WMA

Despite all of the strategic mistakes Microsoft has made in the digital media space, some of their underlying technology is pretty remarkable. In particular, the Windows Media Audio (WMA) codecs occasionally surprise and impress me.

In this context, a codec is a computer algorithm used to reduce the file size of digital media files for easier transmission over a digital network. In very basic terms, this is done by removing extraneous information from the signal–for example, bits that represent very high or low tones that most listeners cannot hear. The trick is removing the right stuff–sometimes, seemingly inaudible portions of the signal, when summed up, contribute to a particular instrument or voice’s character–remove too much, and the cymbals sound tinny, or the guitar sounds flat, or the singer’s voice sounds thin.

In the best head-to-head test I’ve seen, WMA comes out very well versus its competition.

But more sriking to me was a recent personal example. Diminished Men, for whom I’ve been playing bass, recently finished recording an album. It was done onto 2-inch analog tape, then moved into ProTools (the industry-standard digital mixing tool) for mixing. The tracks have been mixed, but not mastered. Mixing is where you listen to each individual track (bass, guitar, each drum), decide which tracks to use where (for example, we did lots of guitar takes with different tones), equalize the tracks you’re going to use, blend them together at a certain relative volume, re-equalize, re-blend, and so on. Once that’s done, you master each song, which means equalizing the whole song, compressing it, increasing the volume, and so on. This is done to bring out parts that are hidden, add power, and so on. (Mastering is also where you decide song sequence, how much space between tracks, and so on.) There’s a lot of complicated voodoo (and opinion) involved in both parts–for example, an unmastered mix might sound like crap to an untrained ear, but will sound better once the engineer has equalized certain parts up and down or compressed the whole thing.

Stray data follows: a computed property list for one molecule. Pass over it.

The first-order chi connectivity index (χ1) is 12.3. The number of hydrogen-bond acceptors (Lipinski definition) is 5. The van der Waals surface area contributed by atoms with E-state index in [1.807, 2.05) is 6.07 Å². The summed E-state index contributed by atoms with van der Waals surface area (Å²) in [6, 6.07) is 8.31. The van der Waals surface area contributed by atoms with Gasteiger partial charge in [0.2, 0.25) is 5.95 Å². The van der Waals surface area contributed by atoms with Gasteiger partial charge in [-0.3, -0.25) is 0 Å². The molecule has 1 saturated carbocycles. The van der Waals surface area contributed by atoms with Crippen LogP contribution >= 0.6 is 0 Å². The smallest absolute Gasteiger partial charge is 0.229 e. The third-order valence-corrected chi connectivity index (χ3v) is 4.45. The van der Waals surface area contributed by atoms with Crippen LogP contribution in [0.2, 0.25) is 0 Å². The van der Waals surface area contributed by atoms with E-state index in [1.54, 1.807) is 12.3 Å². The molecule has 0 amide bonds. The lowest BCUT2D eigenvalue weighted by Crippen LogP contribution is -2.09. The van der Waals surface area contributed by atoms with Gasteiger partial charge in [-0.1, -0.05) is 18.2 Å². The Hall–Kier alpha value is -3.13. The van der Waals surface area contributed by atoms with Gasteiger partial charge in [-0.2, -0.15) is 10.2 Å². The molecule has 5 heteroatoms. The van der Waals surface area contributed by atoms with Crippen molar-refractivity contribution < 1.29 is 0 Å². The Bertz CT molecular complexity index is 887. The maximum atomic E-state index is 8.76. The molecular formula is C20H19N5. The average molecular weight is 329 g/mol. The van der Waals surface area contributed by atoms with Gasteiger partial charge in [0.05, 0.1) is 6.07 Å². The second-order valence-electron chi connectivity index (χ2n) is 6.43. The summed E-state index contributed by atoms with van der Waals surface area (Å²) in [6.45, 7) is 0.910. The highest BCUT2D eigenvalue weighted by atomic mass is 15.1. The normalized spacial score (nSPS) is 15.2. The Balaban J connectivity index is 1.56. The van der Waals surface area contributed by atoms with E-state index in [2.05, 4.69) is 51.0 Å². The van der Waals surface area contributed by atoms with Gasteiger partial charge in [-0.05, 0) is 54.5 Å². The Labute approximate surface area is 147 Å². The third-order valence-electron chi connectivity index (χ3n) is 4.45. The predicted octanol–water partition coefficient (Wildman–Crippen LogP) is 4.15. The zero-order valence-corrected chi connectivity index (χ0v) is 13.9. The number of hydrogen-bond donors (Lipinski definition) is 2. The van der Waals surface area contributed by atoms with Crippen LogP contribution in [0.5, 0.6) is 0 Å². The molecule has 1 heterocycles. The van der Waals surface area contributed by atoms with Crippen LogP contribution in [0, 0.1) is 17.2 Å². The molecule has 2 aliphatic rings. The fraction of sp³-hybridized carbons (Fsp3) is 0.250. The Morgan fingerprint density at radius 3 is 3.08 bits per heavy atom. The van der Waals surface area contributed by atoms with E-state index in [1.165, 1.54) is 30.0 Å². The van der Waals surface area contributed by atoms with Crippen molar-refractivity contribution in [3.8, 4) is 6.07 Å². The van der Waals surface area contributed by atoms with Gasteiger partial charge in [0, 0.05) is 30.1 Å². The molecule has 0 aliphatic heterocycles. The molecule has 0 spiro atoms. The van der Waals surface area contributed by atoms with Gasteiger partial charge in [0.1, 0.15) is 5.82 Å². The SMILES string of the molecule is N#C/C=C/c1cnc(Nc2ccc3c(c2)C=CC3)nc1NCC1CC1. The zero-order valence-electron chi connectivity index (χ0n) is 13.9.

Anyway…when I converted those mixes from full CD to 320kbps WMA files for my Zune, it actually ended up sounding like a good master. My guess is it eliminated a lot of low-level noise in the midrange (this is an instrumental surf band with lots of guitars and drums with big reverb), bringing out the low and high a bit and making the overall thing sound cleaner and crisper, while still preserving the slightly chaotic tone.

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